1996, 32 note polyphonic, 44.1khz / 16bit stereo digital sampler
It was once my dream to own one of these machines. I previously had a Roland W30 which was my main sampler for some time and a fantastic bit of kit but I always wanted the S3000 as it was full bandwidth, stereo, and it had the commonly used and great sounding Akai time-stretch.
It is a shame but I very rarely use this unit any more. I have all my samples from all my old music on floppy disks plus I did make some multi-sampled patches when I first got this sampler so it does still get used occasionally. However, the obvious advantages of software samplers and the on-screen mouse and keyboard interface have taken over. Mainly due to speed of use, it can take hours of button pushing to make a multi patch in the S3000 where I can make one in a matter of minutes in a soft sampler. Plus the routing means with software you can have almost unlimited outputs setup without using half my mixing desk to do it.
A piece of musical history and probably the most popular sampler of all time but other than looking cool it’s not something that has much value to me in the studio anymore.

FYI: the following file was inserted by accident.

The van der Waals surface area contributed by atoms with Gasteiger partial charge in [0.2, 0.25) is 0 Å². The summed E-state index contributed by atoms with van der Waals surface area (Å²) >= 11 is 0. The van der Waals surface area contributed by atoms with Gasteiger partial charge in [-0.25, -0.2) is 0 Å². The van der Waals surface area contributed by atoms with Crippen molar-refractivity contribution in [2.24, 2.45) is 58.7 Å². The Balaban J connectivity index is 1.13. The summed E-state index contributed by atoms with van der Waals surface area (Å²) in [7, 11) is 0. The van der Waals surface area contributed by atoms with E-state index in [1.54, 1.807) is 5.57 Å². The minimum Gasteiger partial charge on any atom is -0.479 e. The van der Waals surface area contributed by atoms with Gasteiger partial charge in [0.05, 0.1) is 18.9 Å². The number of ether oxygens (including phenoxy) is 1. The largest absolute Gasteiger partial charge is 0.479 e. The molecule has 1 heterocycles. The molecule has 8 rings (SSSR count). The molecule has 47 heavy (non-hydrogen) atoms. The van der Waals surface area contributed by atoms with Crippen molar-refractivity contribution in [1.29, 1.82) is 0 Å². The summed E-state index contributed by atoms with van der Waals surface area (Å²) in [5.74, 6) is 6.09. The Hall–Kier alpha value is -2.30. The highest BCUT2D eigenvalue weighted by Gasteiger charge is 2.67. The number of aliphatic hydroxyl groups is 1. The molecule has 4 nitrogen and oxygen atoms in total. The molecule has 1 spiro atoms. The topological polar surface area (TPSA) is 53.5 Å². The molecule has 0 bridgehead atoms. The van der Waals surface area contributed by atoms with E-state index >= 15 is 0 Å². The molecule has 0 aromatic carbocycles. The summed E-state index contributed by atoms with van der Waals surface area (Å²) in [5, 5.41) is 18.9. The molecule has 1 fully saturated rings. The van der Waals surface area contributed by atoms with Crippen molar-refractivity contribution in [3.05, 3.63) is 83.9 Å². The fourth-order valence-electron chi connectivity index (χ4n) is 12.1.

So, is there anything my ancient Akai is useful for in the modern world? Timestretch?!?! (ttttiiimmmeeeessstttrrreeettccchhhh). So I hit the studio and fire up my S3000 to get that classic authentic 90’s time-wretch on one of my vocal samples, plugging in jack leads from the PC into the Akai and back, erm how does this work again… damn this takes a long time .. and why won’t it do what I want … 30 mins later: I wonder if there’s a decent software emulation…?
10 minutes after that I’ve got a library of wavs of my vocal sample in a selection of different lengths, pitches, and cycle lengths, and all sounding very Akai indeed! Much quicker, easier, more convenient, and I can’t hear anything that makes the software processing any different to the S3000 in my rack. The software is free with no adverts, it’s stable, runs on anything, the only thing it doesn’t do is open mp3’s, but that’s no great problem. Nice one Ben!